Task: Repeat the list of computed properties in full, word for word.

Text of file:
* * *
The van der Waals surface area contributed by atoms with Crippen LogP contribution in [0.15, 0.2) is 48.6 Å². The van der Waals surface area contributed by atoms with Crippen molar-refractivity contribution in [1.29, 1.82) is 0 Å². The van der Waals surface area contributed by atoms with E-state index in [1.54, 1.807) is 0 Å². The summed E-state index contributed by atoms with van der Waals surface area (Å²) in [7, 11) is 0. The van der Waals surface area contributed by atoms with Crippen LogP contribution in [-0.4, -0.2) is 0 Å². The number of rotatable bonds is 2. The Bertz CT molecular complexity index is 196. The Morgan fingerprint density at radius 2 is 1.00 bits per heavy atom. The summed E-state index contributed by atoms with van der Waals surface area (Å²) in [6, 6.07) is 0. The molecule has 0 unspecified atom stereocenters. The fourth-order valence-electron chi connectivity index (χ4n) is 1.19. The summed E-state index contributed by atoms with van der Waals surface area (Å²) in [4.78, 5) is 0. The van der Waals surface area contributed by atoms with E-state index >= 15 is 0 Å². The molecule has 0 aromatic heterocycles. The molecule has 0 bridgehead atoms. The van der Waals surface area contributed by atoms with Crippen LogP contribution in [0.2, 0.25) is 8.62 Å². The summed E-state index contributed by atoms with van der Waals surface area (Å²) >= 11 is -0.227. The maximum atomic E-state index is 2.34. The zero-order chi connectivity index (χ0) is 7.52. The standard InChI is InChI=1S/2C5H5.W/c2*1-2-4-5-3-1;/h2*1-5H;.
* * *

The van der Waals surface area contributed by atoms with Crippen LogP contribution in [0.15, 0.2) is 48.6 Å². The van der Waals surface area contributed by atoms with Crippen molar-refractivity contribution in [1.29, 1.82) is 0 Å². The van der Waals surface area contributed by atoms with E-state index in [1.54, 1.807) is 0 Å². The summed E-state index contributed by atoms with van der Waals surface area (Å²) in [7, 11) is 0. The van der Waals surface area contributed by atoms with Crippen LogP contribution in [-0.4, -0.2) is 0 Å². The number of rotatable bonds is 2. The Bertz CT molecular complexity index is 196. The Morgan fingerprint density at radius 2 is 1.00 bits per heavy atom. The summed E-state index contributed by atoms with van der Waals surface area (Å²) in [6, 6.07) is 0. The molecule has 0 unspecified atom stereocenters. The fourth-order valence-electron chi connectivity index (χ4n) is 1.19. The summed E-state index contributed by atoms with van der Waals surface area (Å²) in [4.78, 5) is 0. The van der Waals surface area contributed by atoms with E-state index >= 15 is 0 Å². The molecule has 0 aromatic heterocycles. The molecule has 0 bridgehead atoms. The van der Waals surface area contributed by atoms with Crippen LogP contribution in [0.2, 0.25) is 8.62 Å². The summed E-state index contributed by atoms with van der Waals surface area (Å²) >= 11 is -0.227. The maximum atomic E-state index is 2.34. The zero-order chi connectivity index (χ0) is 7.52. The standard InChI is InChI=1S/2C5H5.W/c2*1-2-4-5-3-1;/h2*1-5H;.